“That took a lot of work, because the first couple years really defined what our role was. That we weren’t this reactive, responsive body that was the thought police, but rather, that this was an opportunity for community engagement and to discuss incidents that have occurred and create some dialogue around it,” she said.

Many incidents were microaggressions that would have “gone under the radar otherwise,” she said. “We could see patterns that emerged and where they were taking place.”

Another audience member asked Fawcett how she dealt with the recent controversies at Berkeley, specifically Milo Yiannopoulos’s cancelled visit to campus.

Yiannopoulos is a former columnist for the conservative alt-right news website Breitbart.

Fawcett said school administrators’ inboxes were flooded by upset students and faculty members.

“It was nice because they actually called us out,” she said. “They said, ‘In order to be a registered student organization, we had to go through this training on how to be good allies to each other, so how are you not being a bystander to this incident by letting this speaker come to campus?’”

Fawcett worked with impacted student groups, and created open forums to discuss the incident and navigate the hate speech versus free speech conversation.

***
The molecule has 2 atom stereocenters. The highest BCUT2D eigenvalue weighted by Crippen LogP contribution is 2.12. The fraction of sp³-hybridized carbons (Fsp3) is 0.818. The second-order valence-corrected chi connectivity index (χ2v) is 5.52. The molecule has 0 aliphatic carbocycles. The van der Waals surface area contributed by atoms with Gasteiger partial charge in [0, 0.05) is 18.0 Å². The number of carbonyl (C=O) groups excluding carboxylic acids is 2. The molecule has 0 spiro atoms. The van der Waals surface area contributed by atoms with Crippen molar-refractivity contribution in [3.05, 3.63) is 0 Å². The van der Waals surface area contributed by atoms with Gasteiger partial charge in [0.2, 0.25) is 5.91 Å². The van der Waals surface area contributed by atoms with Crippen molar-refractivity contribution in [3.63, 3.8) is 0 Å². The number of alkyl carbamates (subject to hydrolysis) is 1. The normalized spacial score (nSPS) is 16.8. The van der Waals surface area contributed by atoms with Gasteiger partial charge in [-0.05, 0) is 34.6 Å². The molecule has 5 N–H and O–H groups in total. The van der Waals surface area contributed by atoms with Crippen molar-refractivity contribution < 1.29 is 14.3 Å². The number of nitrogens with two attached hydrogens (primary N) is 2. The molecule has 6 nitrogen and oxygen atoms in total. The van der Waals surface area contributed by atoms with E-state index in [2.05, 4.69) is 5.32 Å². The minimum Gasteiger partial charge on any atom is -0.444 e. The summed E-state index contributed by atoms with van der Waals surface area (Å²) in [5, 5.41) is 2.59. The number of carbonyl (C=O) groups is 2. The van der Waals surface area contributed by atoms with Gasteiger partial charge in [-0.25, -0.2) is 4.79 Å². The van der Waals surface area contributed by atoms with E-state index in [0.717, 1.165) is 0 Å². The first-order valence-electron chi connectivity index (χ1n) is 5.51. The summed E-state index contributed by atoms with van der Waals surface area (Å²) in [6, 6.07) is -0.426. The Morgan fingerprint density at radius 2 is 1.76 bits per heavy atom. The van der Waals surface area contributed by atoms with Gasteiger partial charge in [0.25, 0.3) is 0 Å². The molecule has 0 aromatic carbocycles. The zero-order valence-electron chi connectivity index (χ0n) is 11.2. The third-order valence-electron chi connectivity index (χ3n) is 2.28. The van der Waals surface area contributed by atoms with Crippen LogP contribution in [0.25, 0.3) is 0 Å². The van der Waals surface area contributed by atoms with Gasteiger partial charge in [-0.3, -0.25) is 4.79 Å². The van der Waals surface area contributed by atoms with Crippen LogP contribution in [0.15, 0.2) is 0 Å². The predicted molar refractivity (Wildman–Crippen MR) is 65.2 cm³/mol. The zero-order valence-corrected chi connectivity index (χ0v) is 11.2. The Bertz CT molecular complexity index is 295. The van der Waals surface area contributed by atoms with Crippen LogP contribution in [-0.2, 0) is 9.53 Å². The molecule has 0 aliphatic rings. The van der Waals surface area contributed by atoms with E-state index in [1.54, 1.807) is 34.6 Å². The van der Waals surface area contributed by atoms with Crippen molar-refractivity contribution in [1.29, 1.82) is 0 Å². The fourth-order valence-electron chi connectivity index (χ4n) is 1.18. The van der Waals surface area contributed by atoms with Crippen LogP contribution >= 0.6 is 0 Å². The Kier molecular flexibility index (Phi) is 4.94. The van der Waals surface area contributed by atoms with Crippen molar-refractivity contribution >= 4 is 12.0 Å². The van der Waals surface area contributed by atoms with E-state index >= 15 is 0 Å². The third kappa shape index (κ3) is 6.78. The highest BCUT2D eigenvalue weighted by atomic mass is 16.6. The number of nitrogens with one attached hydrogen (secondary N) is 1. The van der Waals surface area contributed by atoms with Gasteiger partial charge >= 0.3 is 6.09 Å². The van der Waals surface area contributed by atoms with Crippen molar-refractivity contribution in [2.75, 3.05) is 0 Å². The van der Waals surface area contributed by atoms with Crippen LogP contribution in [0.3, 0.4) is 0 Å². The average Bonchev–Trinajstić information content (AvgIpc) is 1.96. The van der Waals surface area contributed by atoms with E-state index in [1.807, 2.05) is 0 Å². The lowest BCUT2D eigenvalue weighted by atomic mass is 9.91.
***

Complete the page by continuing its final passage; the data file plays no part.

The Berkeley College Republicans, the student group which invited Yiannopoulos, were completely in their right to do so as an autonomous student organization, said Fawcett.

Berkeley is a very liberal institution, said Fawcett, and some conservative students felt their voices weren’t being heard.

“Now, whether inviting Milo to campus was the only way to have that conversation is another conversation altogether,” she said. “But we would have hours upon hours of dialogue with them.”

Another audience member said he has noticed a decline in student involvement on campus, and asked how Fawcett has attracted students to diversity events.

Fawcett said it’s important to have partnerships across campus among different departments.

When hosting a program, Fawcett said they would ask professors to participate.

“Then we would have, for sure, attendance. Students in those classes would be required to come, or strongly encouraged to come,” she said.

Additionally, Fawcett said the events held at the beginning of the year would be more geared to “food, fun and fashion” to attract students and build community. As the year progressed, they would “sprinkle in more intentionality” and start shifting toward more serious topics.

An audience member also asked Fawcett about her experience with disabled students, and her take on disability’s place in diversity.

As the assistant director of the Center for Advising and Academic Success at Whittier College, Fawcett said she shared office space with disability services.

“To me, diversity is about the full scope of humanity and all our varying social identities – hidden, invisible, etc.,” she said. “Just like political orientation, sexual orientation, race, gender, etc., it really enriches not just a person’s identity, but the community in general.”